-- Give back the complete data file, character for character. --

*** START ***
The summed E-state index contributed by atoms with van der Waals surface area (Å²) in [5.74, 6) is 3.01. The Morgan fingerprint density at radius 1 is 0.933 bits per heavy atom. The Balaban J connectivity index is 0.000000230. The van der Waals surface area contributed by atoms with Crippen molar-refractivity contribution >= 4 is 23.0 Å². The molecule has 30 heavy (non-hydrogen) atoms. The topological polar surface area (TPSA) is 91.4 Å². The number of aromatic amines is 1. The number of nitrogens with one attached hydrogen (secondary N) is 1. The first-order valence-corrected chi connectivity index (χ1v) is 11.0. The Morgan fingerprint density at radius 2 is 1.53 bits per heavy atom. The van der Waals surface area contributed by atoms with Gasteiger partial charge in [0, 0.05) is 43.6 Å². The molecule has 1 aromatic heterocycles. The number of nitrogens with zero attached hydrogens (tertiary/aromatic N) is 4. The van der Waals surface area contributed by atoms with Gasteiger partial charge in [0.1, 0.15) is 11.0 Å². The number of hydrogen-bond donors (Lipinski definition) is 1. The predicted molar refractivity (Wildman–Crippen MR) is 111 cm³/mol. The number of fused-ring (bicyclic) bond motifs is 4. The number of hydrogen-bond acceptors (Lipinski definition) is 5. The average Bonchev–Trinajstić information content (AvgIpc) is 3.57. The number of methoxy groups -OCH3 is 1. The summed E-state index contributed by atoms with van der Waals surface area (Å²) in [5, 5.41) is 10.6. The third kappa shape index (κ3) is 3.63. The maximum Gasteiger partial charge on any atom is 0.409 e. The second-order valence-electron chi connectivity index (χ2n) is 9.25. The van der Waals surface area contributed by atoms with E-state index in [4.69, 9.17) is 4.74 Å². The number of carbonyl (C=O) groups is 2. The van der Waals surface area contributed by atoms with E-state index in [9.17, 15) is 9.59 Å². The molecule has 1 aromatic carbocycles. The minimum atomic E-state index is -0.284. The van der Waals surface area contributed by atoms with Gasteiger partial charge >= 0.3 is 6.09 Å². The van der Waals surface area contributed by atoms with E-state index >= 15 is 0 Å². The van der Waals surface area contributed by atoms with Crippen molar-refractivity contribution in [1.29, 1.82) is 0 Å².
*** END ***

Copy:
The summed E-state index contributed by atoms with van der Waals surface area (Å²) in [5.74, 6) is 3.01. The Morgan fingerprint density at radius 1 is 0.933 bits per heavy atom. The Balaban J connectivity index is 0.000000230. The van der Waals surface area contributed by atoms with Crippen molar-refractivity contribution >= 4 is 23.0 Å². The molecule has 30 heavy (non-hydrogen) atoms. The topological polar surface area (TPSA) is 91.4 Å². The number of aromatic amines is 1. The number of nitrogens with one attached hydrogen (secondary N) is 1. The first-order valence-corrected chi connectivity index (χ1v) is 11.0. The Morgan fingerprint density at radius 2 is 1.53 bits per heavy atom. The van der Waals surface area contributed by atoms with Gasteiger partial charge in [0, 0.05) is 43.6 Å². The molecule has 1 aromatic heterocycles. The number of nitrogens with zero attached hydrogens (tertiary/aromatic N) is 4. The van der Waals surface area contributed by atoms with Gasteiger partial charge in [0.1, 0.15) is 11.0 Å². The number of hydrogen-bond donors (Lipinski definition) is 1. The predicted molar refractivity (Wildman–Crippen MR) is 111 cm³/mol. The number of fused-ring (bicyclic) bond motifs is 4. The number of hydrogen-bond acceptors (Lipinski definition) is 5. The average Bonchev–Trinajstić information content (AvgIpc) is 3.57. The number of methoxy groups -OCH3 is 1. The summed E-state index contributed by atoms with van der Waals surface area (Å²) in [5, 5.41) is 10.6. The third kappa shape index (κ3) is 3.63. The maximum Gasteiger partial charge on any atom is 0.409 e. The second-order valence-electron chi connectivity index (χ2n) is 9.25. The van der Waals surface area contributed by atoms with E-state index in [4.69, 9.17) is 4.74 Å². The number of carbonyl (C=O) groups is 2. The van der Waals surface area contributed by atoms with E-state index in [9.17, 15) is 9.59 Å². The molecule has 1 aromatic carbocycles. The minimum atomic E-state index is -0.284. The van der Waals surface area contributed by atoms with Gasteiger partial charge >= 0.3 is 6.09 Å². The van der Waals surface area contributed by atoms with E-state index >= 15 is 0 Å². The van der Waals surface area contributed by atoms with Crippen molar-refractivity contribution in [1.29, 1.82) is 0 Å².